It has been 36 years since Bob Marley passed away, but his band The Wailers is still going strong. In fact, it was Marley’s dying request that the band keep the music alive.
The lineup today looks a little different than it did since Bob died in 1981, but many current members have familial ties to the original members. Aston Barrett Jr., the band’s musical director and drummer, is the son of original Wailers bass player Aston “Family Man” Barrett. Familyman or “Fams” continues to slap da bass for The Wailers when available. Back-up singer Shema McGregor is the daughter of Judy Mowatt, who was an original member of the I Threes, Marley’s trio of female backup singers (which also included his wife Rita).
Rounding out the blood ties is Wailers lead singer Josh Barrett, who is a distant cousin of Fams. Originally from New Jersey (his great-grandfather was born in Jamaica), Josh didn’t learn of his relation to the storied bass player until he heard Bob Marley and the Wailers music for first time at the age of 14.
“I would say it was an inward knowing. When my brother first played Wailers music for me, we looked on the credits and saw Barrett,” Josh remembers.
His instincts, as it turned out, were true. Ironically Josh had learned to play bass two years prior and played in his church’s band. He and his brother would listen to the Bob Marley and the Wailers album “Legend” while driving to and from church.
Josh first met Fams in 2003, and later met Aston Jr. in 2012, when his band Judah Tribe opened for The Wailers. The two young men kept in touch, and in 2014 Josh was asked to join the band as its lead singer.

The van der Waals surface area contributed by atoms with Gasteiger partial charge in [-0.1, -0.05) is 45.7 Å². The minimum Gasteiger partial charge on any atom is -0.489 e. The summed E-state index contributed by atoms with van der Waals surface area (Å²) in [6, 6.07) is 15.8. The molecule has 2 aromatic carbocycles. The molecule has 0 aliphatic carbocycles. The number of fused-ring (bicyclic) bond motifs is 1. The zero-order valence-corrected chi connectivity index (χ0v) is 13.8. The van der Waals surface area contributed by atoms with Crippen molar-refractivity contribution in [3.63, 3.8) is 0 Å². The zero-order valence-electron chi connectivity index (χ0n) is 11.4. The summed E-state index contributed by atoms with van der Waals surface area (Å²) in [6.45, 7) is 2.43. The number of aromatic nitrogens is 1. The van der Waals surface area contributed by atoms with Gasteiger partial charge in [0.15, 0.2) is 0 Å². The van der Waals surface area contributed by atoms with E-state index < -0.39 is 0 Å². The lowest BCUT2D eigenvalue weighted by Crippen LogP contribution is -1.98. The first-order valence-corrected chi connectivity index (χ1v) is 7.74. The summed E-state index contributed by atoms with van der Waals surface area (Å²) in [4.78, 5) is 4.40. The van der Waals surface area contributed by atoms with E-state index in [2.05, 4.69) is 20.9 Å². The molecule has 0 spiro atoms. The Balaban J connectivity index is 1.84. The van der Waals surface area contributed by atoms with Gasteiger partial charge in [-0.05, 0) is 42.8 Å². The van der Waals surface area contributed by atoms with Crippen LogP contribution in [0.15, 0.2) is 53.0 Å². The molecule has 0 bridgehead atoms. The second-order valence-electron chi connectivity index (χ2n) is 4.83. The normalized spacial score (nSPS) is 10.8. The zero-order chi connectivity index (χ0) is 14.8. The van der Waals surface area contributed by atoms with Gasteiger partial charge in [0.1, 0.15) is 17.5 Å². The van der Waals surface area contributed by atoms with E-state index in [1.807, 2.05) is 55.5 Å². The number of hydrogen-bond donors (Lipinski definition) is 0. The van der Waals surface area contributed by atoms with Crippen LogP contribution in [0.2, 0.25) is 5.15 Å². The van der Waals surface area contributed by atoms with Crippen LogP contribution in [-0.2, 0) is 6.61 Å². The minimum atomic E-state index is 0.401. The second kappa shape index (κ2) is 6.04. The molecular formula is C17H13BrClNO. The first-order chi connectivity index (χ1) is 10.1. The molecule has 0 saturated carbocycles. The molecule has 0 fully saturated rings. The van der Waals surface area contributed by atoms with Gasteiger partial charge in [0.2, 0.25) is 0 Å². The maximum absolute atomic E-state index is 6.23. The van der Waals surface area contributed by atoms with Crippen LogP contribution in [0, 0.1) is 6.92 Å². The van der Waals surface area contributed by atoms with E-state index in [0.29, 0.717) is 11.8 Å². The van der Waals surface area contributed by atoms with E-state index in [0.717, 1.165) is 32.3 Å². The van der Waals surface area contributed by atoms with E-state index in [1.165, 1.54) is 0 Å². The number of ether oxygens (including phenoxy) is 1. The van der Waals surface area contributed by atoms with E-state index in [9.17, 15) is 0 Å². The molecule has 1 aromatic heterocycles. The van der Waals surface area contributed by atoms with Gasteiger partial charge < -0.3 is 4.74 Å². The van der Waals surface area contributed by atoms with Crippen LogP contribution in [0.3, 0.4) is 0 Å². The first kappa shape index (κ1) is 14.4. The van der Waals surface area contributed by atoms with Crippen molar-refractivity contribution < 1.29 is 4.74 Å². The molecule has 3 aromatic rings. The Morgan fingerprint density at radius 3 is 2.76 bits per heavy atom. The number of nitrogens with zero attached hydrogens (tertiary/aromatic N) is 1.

“It’s very humbling because of what this music means to people around the world. One of the greatest privileges of doing this work is to see the impact and also the need for this message around the world still,” Josh says. “You have a generation, also, that never heard this message. So we’re in a unique position to be able to carry this to a new generation, and we hope and pray and know that this message will continue to carry on.
“One of my favorite ones is a song called ‘Jah Is Mighty.’ Me love classic Wailers [songs] ‘Keep Your Love Lights Burning’ and ‘Who The Cap Fit.’ ‘Rastaman Vibration’ is an anthem forever and ever Amen. Too many to name, but me love those songs because at a time when I was in search, those songs gave me strength and encouragement and guidance until we could get to where we could stand on me own two feet.”
Interest in the band hasn’t waned, with Josh estimating they play around 250 shows a year. Fams and other original members Donald Kinsey and Tyrone Downie still tour with The Wailers when they can.
“Those are our elders,” Josh says. “Just to be able to sit with our elders and learn from them and share our experience, it validates the whole thing for I and I. We’re proud to be a part of and carry this struggle.”
Josh affectionately refers to the younger lineup as “Wailers 2.0.”
For those who haven’t seen The Wailers live, it is an experience to be had, and not just because of the overwhelming aroma of marijuana. As with any classic act, nothing quite compares to a live performance with a room full of people singing every lyric in unison. The Wailers live proves to be an even more spiritual experience, due to the reggae music’s close ties to Rastafarianism.
“It’s (reggae music’s) onset was a propagation of the Rastafarian message, so it’s very much one and the same,” Josh, who is also a practicing Rastafari, says. “Although it has a cultural side that is just dance and feel good, reggae music is — especially The Wailers’ music — is definitely Rastafari.”
Going on three years with the band, Josh has no plans to leave anytime soon.
“Whatever Jah will for I and I. As the great Bob Marley said, ‘Once a Wailer, always a Wailer.’ There’s no retirement from Jah work. As long as Jah give I and I health and strength, anytime Wailers need I and I there.”
Music lovers will want to mark their calendar for this bucket list show.
The Wailers play at Wooly’s Jan. 24. ♦
Photo: John R Widom